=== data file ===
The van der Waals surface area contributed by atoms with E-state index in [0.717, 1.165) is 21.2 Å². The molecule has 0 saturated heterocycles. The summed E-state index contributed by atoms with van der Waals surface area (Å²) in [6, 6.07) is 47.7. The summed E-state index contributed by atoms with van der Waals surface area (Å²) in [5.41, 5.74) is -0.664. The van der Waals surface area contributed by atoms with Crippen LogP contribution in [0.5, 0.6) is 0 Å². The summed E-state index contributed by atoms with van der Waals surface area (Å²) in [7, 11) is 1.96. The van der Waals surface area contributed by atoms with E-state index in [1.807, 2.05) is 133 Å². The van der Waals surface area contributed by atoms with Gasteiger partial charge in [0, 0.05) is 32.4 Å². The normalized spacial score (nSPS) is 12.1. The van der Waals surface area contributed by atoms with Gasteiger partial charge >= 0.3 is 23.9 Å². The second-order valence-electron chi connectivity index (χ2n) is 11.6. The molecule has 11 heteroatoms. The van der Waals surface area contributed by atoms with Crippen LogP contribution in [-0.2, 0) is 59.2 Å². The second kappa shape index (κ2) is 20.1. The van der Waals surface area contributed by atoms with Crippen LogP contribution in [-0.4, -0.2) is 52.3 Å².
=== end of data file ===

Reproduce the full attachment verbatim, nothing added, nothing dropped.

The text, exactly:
The van der Waals surface area contributed by atoms with E-state index in [0.717, 1.165) is 21.2 Å². The molecule has 0 saturated heterocycles. The summed E-state index contributed by atoms with van der Waals surface area (Å²) in [6, 6.07) is 47.7. The summed E-state index contributed by atoms with van der Waals surface area (Å²) in [5.41, 5.74) is -0.664. The van der Waals surface area contributed by atoms with Crippen LogP contribution in [0.5, 0.6) is 0 Å². The summed E-state index contributed by atoms with van der Waals surface area (Å²) in [7, 11) is 1.96. The van der Waals surface area contributed by atoms with E-state index in [1.807, 2.05) is 133 Å². The van der Waals surface area contributed by atoms with Gasteiger partial charge in [0, 0.05) is 32.4 Å². The normalized spacial score (nSPS) is 12.1. The van der Waals surface area contributed by atoms with Gasteiger partial charge >= 0.3 is 23.9 Å². The second-order valence-electron chi connectivity index (χ2n) is 11.6. The molecule has 11 heteroatoms. The van der Waals surface area contributed by atoms with Crippen LogP contribution in [-0.2, 0) is 59.2 Å². The second kappa shape index (κ2) is 20.1. The van der Waals surface area contributed by atoms with Crippen LogP contribution in [-0.4, -0.2) is 52.3 Å².